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Jul 16, 2019 Washington, D.C.

The White House Historical Association will release a new edition of its White House History Quarterly next month, this one focusing on “White House Weddings.” The 54th issue includes a story of rediscovered White House relics that were used at the 1875 wedding of President Grant’s daughter and features images of wedding cake slices that were given to guests at White House weddings, including that of President Grover Cleveland’s 1886 wedding – the cake remains preserved in the collection of the Smithsonian Institution’s National Museum of American History. This edition also includes interviews with Lynda and Chuck Robb about their East Room wedding and an article from Selwa (Lucky) Roosevelt describing the 1906 wedding of Alice Roosevelt, among other highlights.

Articles included in this edition of White House History Quarterly:

"Nellie Grant Marries in the East Room: Rediscovered Relics of a White House Wedding"

  • Author William Adair presents the story of elaborate architectural features installed by President Ulysses S. Grant to embellish the East Room for his daughter's 1875 wedding. Removed during the 20th century, the relics were recently rediscovered by the author who shares the story of their journey from White House to auction house.

"What Flavor is the Cake? White House Weddings and the Public's Curiosity"

  • Author Bethanie Bemis examines how traditions for releasing wedding details to the public have evolved and been covered by the media. Bemis shares images of wedding cakes dating back to that of Grover Cleveland and Francis Folsom’s 1886 ceremony, wedding invitations and cake recipes released to the press for the weddings of Luci and Lynda Johnson and Patricia Nixon.

"A White House Wedding Remembered"

  • White House bride and groom Lynda and Chuck Robb, who married in the East Room in 1967, share memories of their courtship during Marine Captain Robb's service as a White House Social Aide, and recall the day of the wedding and the impact of Captain Robb's assignment in the Vietnam War on their life as newlyweds.

"Alice Roosevelt Weds Nicholas Longworth"

  • Author Selwa (Lucky) Roosevelt, wife of the late Archibald B. Roosevelt Jr. who was a grandson of President Theodore Roosevelt, brings to life the 1906 wedding of Theodore Roosevelt's eldest child, Alice.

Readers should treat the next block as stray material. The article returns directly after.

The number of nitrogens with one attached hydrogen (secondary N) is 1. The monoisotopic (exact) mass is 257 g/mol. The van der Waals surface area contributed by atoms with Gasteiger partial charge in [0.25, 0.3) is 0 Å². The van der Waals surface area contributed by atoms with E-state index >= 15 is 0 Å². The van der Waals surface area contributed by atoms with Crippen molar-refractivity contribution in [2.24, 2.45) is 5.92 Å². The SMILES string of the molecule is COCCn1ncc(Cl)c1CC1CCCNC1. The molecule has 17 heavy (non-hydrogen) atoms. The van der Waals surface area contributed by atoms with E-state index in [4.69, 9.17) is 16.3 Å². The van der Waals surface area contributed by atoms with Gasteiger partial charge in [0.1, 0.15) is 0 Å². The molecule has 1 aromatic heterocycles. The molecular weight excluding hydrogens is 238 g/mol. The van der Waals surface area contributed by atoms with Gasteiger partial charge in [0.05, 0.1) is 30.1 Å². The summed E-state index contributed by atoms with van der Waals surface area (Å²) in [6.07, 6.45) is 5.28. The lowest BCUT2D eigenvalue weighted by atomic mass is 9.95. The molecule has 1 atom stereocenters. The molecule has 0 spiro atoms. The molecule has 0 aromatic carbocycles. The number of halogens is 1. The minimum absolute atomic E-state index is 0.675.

"A First Daughter’s White House Wedding: Etiquette Wars and a Celebration at Stephen Decatur's House"

  • Author Lauren McGwin looks at the complexities surrounding Maria Monroe's 1820 wedding invitation list. Although many “high society” guests were not invited to the wedding, many were welcomed to a reception at Stephen Decatur's house (which still sits on Lafayette Park) on the eve of the duel that would take his life.

The publication of this issue also marks the 225th anniversary of President James Madison’s marriage to Dolley Madison at Harewood, the home of George Washington's descendant George Steptoe Washington. Walter Washington, the current owner, invites White House History Quarterly's cameras into his private home for a rare glimpse of the preserved parlor where the wedding ceremony took place.

To request an advance copy of White House History Quarterly #54, or to interview one of the authors, please contact

About White House History Quarterly

Published four times each year by the White House Historical Association, this publication features articles on White House history, architecture, fine and decorative arts, and gardens, as well as the life stories of White House occupants and their experiences living in the Executive Mansion. Now in its 21st year of regular publication, the Quarterly has won national and regional awards for content and design and has attracted a loyal readership of both scholars and laymen in the U.S. and abroad. More than 200 scholars, artisans, and former White House employees have written for the award-winning Quarterly. Historian William Seale is the founding editor.

Issues of White House History Quarterly retail for $9.95. To subscribe or purchase a single issue, visit

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About the white house historical association

First Lady Jacqueline Kennedy envisioned a restored White House that conveyed a sense of history through its decorative and fine arts. She sought to inspire Americans, especially children, to explore and engage with American history and its presidents. In 1961, the nonprofit, nonpartisan White House Historical Association was established to support her vision to preserve and share the Executive Mansion’s legacy for generations to come. Supported entirely by private resources, the Association’s mission is to assist in the preservation of the state and public rooms, fund acquisitions for the White House permanent collection, and educate the public on the history of the White House. Since its founding, the Association has given more than $50 million to the White House in fulfillment of its mission.

To learn more about the White House Historical Association, please visit

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